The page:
Inadequacies in the investigation strategy (initially negative tests in the presence of ongoing symptoms or diagnostic suspicion)
This may occur when the suspicion of cancer is correctly raised but decisions on planned investigations are sub-optimal or inadequate (Jensen et al, 2014). This scenario may be more likely for cancers sharing many common symptoms (e.g., cancers of pelvic/abdominal organs). For example, a patient with abdominal symptoms is investigated with a colonoscopy that is negative, and this finding is initially interpreted as bringing ‘diagnostic closure’, but the patient has persistent symptoms and is subsequently found to have cancer of another abdominal organ (pancreas, liver or ovary). Another example can be provided by false-negative chest X-ray findings in patients with suspected lung cancer (Bjerager et al, 2006; Stapley et al, 2006). Such circumstances can clearly prolong diagnostic intervals by providing (temporary) false reassurance (Singh et al, 2012a). A much more challenging situation occurs when correct tests have been carried out but the results are falsely interpreted as negative, without adequate fail-safe or back-up re-assessment mechanisms being present (Singh et al, 2012a; Middleton et al, 2014).
Missed opportunities and contributing factors during follow-up and coordination
If appropriately empowered, patients’ active role in the diagnostic process can minimise the risks of missed opportunities. How this potential can be harnessed should be a priority for future research (McDonald et al, 2013). The National Patient Safety Agency report on diagnostic delays in cancer recommended that the health service ‘develop methods for empowering patients on a cancer diagnostic pathway’ (NPSA, 2010). However, currently:
Many patients do not feel empowered to seek out the results of tests performed on them, or do not know how to do so. Patients may also be ‘reassured’ by lack of follow-up by doctors/the health-care system, interpreting lack of communication to mean that ‘all is normal’ in instances when this is not the case. This emphasises the importance of passive (‘open door’) or active (fixed interval, e.g., 3-week clinical review) follow-up as part of safety-netting strategies (Almond et al, 2009).
Patients also might not be willing to re-consult or seek a second medical opinion despite doubting the certainty of their diagnosis and persistent or worsening symptoms (Birt et al, 2014; McDonald et al, 2013).
Another common occurrence is patients not returning for ‘fail-safe/safety-netting’ visits planned as part of expectant management strategies, and/or when they experience persistent, worsening or new symptoms (Singh et al, 2012a; Mitchell et al, 2013). Factors similar to those involved in non-adherence with diagnostic investigations may be implicated (see ‘Missed opportunities and contributing factors during diagnostic test performance and interpretation’, above). Robust mechanisms for identification of such occurrences and contact with patients are required.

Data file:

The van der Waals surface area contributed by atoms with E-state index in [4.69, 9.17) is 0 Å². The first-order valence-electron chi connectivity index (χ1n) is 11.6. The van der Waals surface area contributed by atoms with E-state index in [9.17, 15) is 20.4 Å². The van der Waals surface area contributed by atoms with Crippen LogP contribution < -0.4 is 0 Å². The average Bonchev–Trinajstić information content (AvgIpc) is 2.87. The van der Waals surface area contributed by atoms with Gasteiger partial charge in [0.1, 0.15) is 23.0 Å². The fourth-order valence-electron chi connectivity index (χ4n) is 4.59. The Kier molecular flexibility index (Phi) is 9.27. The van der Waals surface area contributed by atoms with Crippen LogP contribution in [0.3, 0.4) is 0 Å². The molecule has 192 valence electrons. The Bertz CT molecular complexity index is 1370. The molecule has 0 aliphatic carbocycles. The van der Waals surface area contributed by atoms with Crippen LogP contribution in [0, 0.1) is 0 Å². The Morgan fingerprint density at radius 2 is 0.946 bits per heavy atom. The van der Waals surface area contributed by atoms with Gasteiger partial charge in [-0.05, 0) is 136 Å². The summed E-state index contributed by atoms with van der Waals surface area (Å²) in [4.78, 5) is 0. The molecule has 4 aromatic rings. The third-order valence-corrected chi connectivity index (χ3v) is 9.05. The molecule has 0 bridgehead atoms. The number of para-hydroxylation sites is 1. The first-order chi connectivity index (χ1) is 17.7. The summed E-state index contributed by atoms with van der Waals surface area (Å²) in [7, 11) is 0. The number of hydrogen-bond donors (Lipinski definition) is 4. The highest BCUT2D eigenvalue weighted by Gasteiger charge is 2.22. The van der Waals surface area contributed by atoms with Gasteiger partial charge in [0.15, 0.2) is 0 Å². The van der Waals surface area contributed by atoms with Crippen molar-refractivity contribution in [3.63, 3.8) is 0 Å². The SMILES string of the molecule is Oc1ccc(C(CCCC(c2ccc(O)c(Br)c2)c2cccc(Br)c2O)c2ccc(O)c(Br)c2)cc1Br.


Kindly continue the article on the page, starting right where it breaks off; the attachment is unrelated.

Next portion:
Over-reliance on patients to ‘call back’
Doctors often believe that patients will call if they do not feel better or new symptoms develop, and often assume that the diagnosis they had recently given had been correct if they do not hear otherwise (Singh and Sittig, 2014). Ensuring timely patient follow-up could also help prevent missed opportunities that relate to coordination failures between different clinics, hospital departments and general practices (Mitchell et al, 2013). Proactive follow-up systems and protocols that leverage information technology might be needed to minimise the risk of such missed opportunities ‘at the last hurdle’ (Murphy et al, 2014).
Lack of appreciation or follow-up of abnormal test results
Increasingly recognised in ‘electronic health record-enabled’ health-care systems are instances of failure to recognise and act on abnormal tests related to cancer (Murphy et al, 2014). Many reasons could contribute to such occurrences—for example, physician ‘alert fatigue’ or ambiguities about the health-care professional who is ‘in charge’ of the patient and responsible for follow-up (Singh et al, 2009b). Informational continuity and clarity of accountability for the patient as they progress through the diagnostic pathway poses remarkable challenges (Press, 2014). Because modern health care is delivered by teams rather than by individuals, factors relating to team dynamics and ‘distributed cognition’ could also be relevant; these include low staff morale, poor communication between team members and limited ‘situational awareness’ of diagnostic safety (Singh et al, 2012a).